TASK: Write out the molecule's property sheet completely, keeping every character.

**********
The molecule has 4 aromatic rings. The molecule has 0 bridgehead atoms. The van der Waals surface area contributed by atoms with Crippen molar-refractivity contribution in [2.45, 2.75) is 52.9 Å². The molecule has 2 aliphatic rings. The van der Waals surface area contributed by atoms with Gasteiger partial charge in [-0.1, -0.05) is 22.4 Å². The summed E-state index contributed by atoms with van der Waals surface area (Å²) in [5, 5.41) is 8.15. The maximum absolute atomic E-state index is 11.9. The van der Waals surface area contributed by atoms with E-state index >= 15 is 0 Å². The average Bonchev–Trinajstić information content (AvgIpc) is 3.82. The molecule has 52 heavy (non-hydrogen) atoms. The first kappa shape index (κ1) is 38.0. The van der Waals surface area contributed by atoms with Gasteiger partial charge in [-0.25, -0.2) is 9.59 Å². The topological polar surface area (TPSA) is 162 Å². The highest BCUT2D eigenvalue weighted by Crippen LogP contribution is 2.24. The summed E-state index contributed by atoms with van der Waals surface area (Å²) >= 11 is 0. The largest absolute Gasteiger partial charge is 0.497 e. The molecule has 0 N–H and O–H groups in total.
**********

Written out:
The molecule has 4 aromatic rings. The molecule has 0 bridgehead atoms. The van der Waals surface area contributed by atoms with Crippen molar-refractivity contribution in [2.45, 2.75) is 52.9 Å². The molecule has 2 aliphatic rings. The van der Waals surface area contributed by atoms with Gasteiger partial charge in [-0.1, -0.05) is 22.4 Å². The summed E-state index contributed by atoms with van der Waals surface area (Å²) in [5, 5.41) is 8.15. The maximum absolute atomic E-state index is 11.9. The van der Waals surface area contributed by atoms with E-state index >= 15 is 0 Å². The average Bonchev–Trinajstić information content (AvgIpc) is 3.82. The molecule has 52 heavy (non-hydrogen) atoms. The first kappa shape index (κ1) is 38.0. The van der Waals surface area contributed by atoms with Gasteiger partial charge in [-0.25, -0.2) is 9.59 Å². The topological polar surface area (TPSA) is 162 Å². The highest BCUT2D eigenvalue weighted by Crippen LogP contribution is 2.24. The summed E-state index contributed by atoms with van der Waals surface area (Å²) >= 11 is 0. The largest absolute Gasteiger partial charge is 0.497 e. The molecule has 0 N–H and O–H groups in total.